• In addition, each party needs an outright termination option. That is, a "safety exit" in case of non-performance by either party.

It is important to realize that no amount of discussion can anticipate every issue that may arise during the life of the alliance. Both parties must be prepared to refine, or re-negotiate the agreement as the alliance proceeds. The agreement often becomes a "living" document. In fact, for some situations it may be appropriate to negotiate only an early stage, limited lifetime agreement, in order to allow the work of the alliance to begin on an interim basis. A more detailed, long-term agreement can be negotiated later.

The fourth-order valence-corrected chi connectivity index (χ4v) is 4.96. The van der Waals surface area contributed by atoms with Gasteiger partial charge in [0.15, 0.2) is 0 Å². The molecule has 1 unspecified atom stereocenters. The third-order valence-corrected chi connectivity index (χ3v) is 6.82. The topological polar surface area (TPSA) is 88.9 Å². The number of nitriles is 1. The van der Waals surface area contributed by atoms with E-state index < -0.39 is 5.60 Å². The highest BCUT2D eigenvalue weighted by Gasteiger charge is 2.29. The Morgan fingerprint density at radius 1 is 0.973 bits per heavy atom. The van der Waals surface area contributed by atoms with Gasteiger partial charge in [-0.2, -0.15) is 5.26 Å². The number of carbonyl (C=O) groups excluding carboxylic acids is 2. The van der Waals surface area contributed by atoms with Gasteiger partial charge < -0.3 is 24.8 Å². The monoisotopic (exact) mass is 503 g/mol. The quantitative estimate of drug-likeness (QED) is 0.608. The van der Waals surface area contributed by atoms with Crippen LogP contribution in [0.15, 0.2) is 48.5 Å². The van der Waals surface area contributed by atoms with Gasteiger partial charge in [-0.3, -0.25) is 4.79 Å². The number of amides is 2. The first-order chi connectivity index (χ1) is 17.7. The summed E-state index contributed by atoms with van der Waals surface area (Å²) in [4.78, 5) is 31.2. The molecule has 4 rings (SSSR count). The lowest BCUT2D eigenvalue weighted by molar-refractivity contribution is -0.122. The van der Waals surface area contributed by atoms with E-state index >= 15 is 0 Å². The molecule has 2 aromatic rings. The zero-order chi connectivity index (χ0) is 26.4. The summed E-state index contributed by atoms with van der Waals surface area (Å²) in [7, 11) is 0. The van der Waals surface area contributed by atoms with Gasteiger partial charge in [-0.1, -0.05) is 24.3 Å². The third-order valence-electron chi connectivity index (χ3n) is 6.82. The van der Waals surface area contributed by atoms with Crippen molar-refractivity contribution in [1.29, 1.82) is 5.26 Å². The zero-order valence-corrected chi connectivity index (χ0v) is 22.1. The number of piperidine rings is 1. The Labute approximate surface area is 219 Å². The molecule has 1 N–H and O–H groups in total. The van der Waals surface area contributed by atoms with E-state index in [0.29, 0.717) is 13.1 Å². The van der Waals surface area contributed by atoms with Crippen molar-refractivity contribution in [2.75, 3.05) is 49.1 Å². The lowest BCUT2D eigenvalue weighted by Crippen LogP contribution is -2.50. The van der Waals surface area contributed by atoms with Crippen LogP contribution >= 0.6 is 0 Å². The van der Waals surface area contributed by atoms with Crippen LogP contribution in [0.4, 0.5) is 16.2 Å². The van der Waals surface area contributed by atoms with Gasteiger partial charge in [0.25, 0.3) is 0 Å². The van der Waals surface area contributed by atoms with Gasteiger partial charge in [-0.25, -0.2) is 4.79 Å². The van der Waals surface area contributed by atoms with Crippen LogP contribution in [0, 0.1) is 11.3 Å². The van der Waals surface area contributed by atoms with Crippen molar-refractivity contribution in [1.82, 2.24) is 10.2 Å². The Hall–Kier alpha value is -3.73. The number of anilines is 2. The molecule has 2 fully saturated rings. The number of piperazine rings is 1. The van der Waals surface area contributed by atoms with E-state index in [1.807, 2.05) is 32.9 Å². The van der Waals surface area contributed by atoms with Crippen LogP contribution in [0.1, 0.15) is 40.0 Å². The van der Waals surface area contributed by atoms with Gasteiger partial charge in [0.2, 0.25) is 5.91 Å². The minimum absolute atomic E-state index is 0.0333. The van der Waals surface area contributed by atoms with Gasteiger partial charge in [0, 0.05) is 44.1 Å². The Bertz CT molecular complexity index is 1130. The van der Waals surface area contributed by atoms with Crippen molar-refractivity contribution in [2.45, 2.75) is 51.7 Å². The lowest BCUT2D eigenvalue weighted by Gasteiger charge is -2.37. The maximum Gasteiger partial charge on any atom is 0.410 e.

Developing a Sound Working Relationship

Ultimately, the written alliance agreement is worth only as much as the integrity and spirit of cooperation both alliance partners are willing to invest. A flawed written agreement can always be modified. However, a seriously flawed working relationship will doom the alliance to failure. There are no outcome guarantees when you begin any new relationship. To some extent, a venture into the unknown is always required. However, once the agreement discussion is completed, there are other things you can do to build and maintain a solid working foundation and thereby increase the likelihood of success.